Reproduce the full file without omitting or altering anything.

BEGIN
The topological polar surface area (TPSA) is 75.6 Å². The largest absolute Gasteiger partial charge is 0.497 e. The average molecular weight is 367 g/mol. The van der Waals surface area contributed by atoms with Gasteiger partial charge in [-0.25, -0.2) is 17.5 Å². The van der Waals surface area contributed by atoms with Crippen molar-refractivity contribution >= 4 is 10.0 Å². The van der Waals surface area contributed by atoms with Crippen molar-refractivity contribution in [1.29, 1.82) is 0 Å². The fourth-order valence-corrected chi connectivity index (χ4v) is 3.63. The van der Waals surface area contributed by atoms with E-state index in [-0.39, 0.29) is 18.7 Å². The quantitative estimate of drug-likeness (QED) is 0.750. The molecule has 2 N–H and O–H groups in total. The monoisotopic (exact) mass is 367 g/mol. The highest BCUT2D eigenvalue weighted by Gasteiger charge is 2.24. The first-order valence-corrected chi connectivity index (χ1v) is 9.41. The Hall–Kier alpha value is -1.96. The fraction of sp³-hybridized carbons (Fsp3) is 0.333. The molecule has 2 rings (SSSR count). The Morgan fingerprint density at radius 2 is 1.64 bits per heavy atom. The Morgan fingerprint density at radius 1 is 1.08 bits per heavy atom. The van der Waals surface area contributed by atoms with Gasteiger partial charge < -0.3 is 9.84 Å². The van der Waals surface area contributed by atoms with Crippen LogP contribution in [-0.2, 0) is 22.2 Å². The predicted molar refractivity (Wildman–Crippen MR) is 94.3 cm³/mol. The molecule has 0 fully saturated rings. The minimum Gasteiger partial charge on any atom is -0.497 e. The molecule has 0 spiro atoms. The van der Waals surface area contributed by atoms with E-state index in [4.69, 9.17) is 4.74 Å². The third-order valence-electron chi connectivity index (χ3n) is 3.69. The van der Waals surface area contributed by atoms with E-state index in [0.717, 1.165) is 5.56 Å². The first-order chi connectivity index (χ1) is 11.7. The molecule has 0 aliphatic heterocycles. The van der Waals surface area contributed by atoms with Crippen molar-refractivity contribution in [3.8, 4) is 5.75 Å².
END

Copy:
The topological polar surface area (TPSA) is 75.6 Å². The largest absolute Gasteiger partial charge is 0.497 e. The average molecular weight is 367 g/mol. The van der Waals surface area contributed by atoms with Gasteiger partial charge in [-0.25, -0.2) is 17.5 Å². The van der Waals surface area contributed by atoms with Crippen molar-refractivity contribution >= 4 is 10.0 Å². The van der Waals surface area contributed by atoms with Crippen molar-refractivity contribution in [1.29, 1.82) is 0 Å². The fourth-order valence-corrected chi connectivity index (χ4v) is 3.63. The van der Waals surface area contributed by atoms with E-state index in [-0.39, 0.29) is 18.7 Å². The quantitative estimate of drug-likeness (QED) is 0.750. The molecule has 2 N–H and O–H groups in total. The monoisotopic (exact) mass is 367 g/mol. The highest BCUT2D eigenvalue weighted by Gasteiger charge is 2.24. The first-order valence-corrected chi connectivity index (χ1v) is 9.41. The Hall–Kier alpha value is -1.96. The fraction of sp³-hybridized carbons (Fsp3) is 0.333. The molecule has 2 rings (SSSR count). The Morgan fingerprint density at radius 2 is 1.64 bits per heavy atom. The Morgan fingerprint density at radius 1 is 1.08 bits per heavy atom. The van der Waals surface area contributed by atoms with Gasteiger partial charge < -0.3 is 9.84 Å². The van der Waals surface area contributed by atoms with Crippen LogP contribution in [-0.2, 0) is 22.2 Å². The predicted molar refractivity (Wildman–Crippen MR) is 94.3 cm³/mol. The molecule has 0 fully saturated rings. The minimum Gasteiger partial charge on any atom is -0.497 e. The molecule has 0 spiro atoms. The van der Waals surface area contributed by atoms with E-state index in [4.69, 9.17) is 4.74 Å². The third-order valence-electron chi connectivity index (χ3n) is 3.69. The van der Waals surface area contributed by atoms with E-state index in [0.717, 1.165) is 5.56 Å². The first-order chi connectivity index (χ1) is 11.7. The molecule has 0 aliphatic heterocycles. The van der Waals surface area contributed by atoms with Crippen molar-refractivity contribution in [3.8, 4) is 5.75 Å².